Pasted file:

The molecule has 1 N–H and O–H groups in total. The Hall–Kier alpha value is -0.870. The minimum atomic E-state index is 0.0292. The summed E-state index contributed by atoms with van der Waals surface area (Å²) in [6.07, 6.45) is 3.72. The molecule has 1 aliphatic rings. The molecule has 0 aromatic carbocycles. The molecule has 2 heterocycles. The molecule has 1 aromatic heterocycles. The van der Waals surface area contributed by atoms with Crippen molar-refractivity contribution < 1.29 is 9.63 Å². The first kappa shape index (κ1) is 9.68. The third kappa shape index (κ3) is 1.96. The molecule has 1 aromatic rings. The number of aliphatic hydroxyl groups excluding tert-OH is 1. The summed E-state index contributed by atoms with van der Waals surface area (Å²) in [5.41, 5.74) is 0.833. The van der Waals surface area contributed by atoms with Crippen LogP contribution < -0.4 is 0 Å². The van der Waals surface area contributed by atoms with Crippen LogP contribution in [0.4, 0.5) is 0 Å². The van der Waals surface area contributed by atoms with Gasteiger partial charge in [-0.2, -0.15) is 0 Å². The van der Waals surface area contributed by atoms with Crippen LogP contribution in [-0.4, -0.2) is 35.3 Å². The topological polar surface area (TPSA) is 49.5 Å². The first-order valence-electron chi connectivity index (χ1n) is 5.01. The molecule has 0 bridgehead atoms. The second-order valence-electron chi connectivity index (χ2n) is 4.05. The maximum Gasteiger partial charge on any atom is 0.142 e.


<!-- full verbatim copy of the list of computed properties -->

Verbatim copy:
The molecule has 1 N–H and O–H groups in total. The Hall–Kier alpha value is -0.870. The minimum atomic E-state index is 0.0292. The summed E-state index contributed by atoms with van der Waals surface area (Å²) in [6.07, 6.45) is 3.72. The molecule has 1 aliphatic rings. The molecule has 0 aromatic carbocycles. The molecule has 2 heterocycles. The molecule has 1 aromatic heterocycles. The van der Waals surface area contributed by atoms with Crippen molar-refractivity contribution < 1.29 is 9.63 Å². The first kappa shape index (κ1) is 9.68. The third kappa shape index (κ3) is 1.96. The molecule has 1 aromatic rings. The number of aliphatic hydroxyl groups excluding tert-OH is 1. The summed E-state index contributed by atoms with van der Waals surface area (Å²) in [5.41, 5.74) is 0.833. The van der Waals surface area contributed by atoms with Crippen LogP contribution < -0.4 is 0 Å². The van der Waals surface area contributed by atoms with Crippen LogP contribution in [0.4, 0.5) is 0 Å². The van der Waals surface area contributed by atoms with Gasteiger partial charge in [-0.2, -0.15) is 0 Å². The van der Waals surface area contributed by atoms with Crippen LogP contribution in [-0.4, -0.2) is 35.3 Å². The topological polar surface area (TPSA) is 49.5 Å². The first-order valence-electron chi connectivity index (χ1n) is 5.01. The molecule has 0 bridgehead atoms. The second-order valence-electron chi connectivity index (χ2n) is 4.05. The maximum Gasteiger partial charge on any atom is 0.142 e.